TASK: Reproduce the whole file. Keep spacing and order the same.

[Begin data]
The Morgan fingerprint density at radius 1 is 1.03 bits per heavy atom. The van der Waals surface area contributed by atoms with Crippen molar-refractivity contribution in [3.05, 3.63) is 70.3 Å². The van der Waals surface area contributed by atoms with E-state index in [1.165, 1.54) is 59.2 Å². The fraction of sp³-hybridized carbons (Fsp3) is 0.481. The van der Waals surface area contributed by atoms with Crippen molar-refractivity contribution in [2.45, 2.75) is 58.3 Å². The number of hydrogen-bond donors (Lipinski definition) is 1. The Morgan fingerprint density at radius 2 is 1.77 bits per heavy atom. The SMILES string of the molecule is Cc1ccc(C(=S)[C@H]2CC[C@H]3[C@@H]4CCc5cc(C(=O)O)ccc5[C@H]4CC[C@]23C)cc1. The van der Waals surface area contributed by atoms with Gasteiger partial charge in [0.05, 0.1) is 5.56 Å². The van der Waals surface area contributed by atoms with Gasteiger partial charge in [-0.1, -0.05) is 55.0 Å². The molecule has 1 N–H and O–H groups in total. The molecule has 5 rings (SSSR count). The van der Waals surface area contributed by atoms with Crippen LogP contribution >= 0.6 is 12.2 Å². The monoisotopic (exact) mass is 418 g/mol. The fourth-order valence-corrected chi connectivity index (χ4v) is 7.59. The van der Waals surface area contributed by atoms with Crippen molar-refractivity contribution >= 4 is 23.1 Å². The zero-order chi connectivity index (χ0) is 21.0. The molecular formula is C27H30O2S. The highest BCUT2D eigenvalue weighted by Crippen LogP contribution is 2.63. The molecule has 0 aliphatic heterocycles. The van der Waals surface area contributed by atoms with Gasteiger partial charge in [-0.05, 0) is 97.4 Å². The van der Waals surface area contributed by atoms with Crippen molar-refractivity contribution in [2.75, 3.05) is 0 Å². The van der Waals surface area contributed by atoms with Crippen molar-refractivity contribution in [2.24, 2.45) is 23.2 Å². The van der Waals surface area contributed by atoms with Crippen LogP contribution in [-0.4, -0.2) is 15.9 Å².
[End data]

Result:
The Morgan fingerprint density at radius 1 is 1.03 bits per heavy atom. The van der Waals surface area contributed by atoms with Crippen molar-refractivity contribution in [3.05, 3.63) is 70.3 Å². The van der Waals surface area contributed by atoms with E-state index in [1.165, 1.54) is 59.2 Å². The fraction of sp³-hybridized carbons (Fsp3) is 0.481. The van der Waals surface area contributed by atoms with Crippen molar-refractivity contribution in [2.45, 2.75) is 58.3 Å². The number of hydrogen-bond donors (Lipinski definition) is 1. The Morgan fingerprint density at radius 2 is 1.77 bits per heavy atom. The SMILES string of the molecule is Cc1ccc(C(=S)[C@H]2CC[C@H]3[C@@H]4CCc5cc(C(=O)O)ccc5[C@H]4CC[C@]23C)cc1. The van der Waals surface area contributed by atoms with Gasteiger partial charge in [0.05, 0.1) is 5.56 Å². The van der Waals surface area contributed by atoms with Gasteiger partial charge in [-0.1, -0.05) is 55.0 Å². The molecule has 1 N–H and O–H groups in total. The molecule has 5 rings (SSSR count). The van der Waals surface area contributed by atoms with Crippen LogP contribution >= 0.6 is 12.2 Å². The monoisotopic (exact) mass is 418 g/mol. The fourth-order valence-corrected chi connectivity index (χ4v) is 7.59. The van der Waals surface area contributed by atoms with Crippen molar-refractivity contribution >= 4 is 23.1 Å². The zero-order chi connectivity index (χ0) is 21.0. The molecular formula is C27H30O2S. The highest BCUT2D eigenvalue weighted by Crippen LogP contribution is 2.63. The molecule has 0 aliphatic heterocycles. The van der Waals surface area contributed by atoms with Gasteiger partial charge in [-0.05, 0) is 97.4 Å². The van der Waals surface area contributed by atoms with Crippen molar-refractivity contribution in [2.75, 3.05) is 0 Å². The van der Waals surface area contributed by atoms with Crippen molar-refractivity contribution in [2.24, 2.45) is 23.2 Å². The van der Waals surface area contributed by atoms with Crippen LogP contribution in [-0.4, -0.2) is 15.9 Å².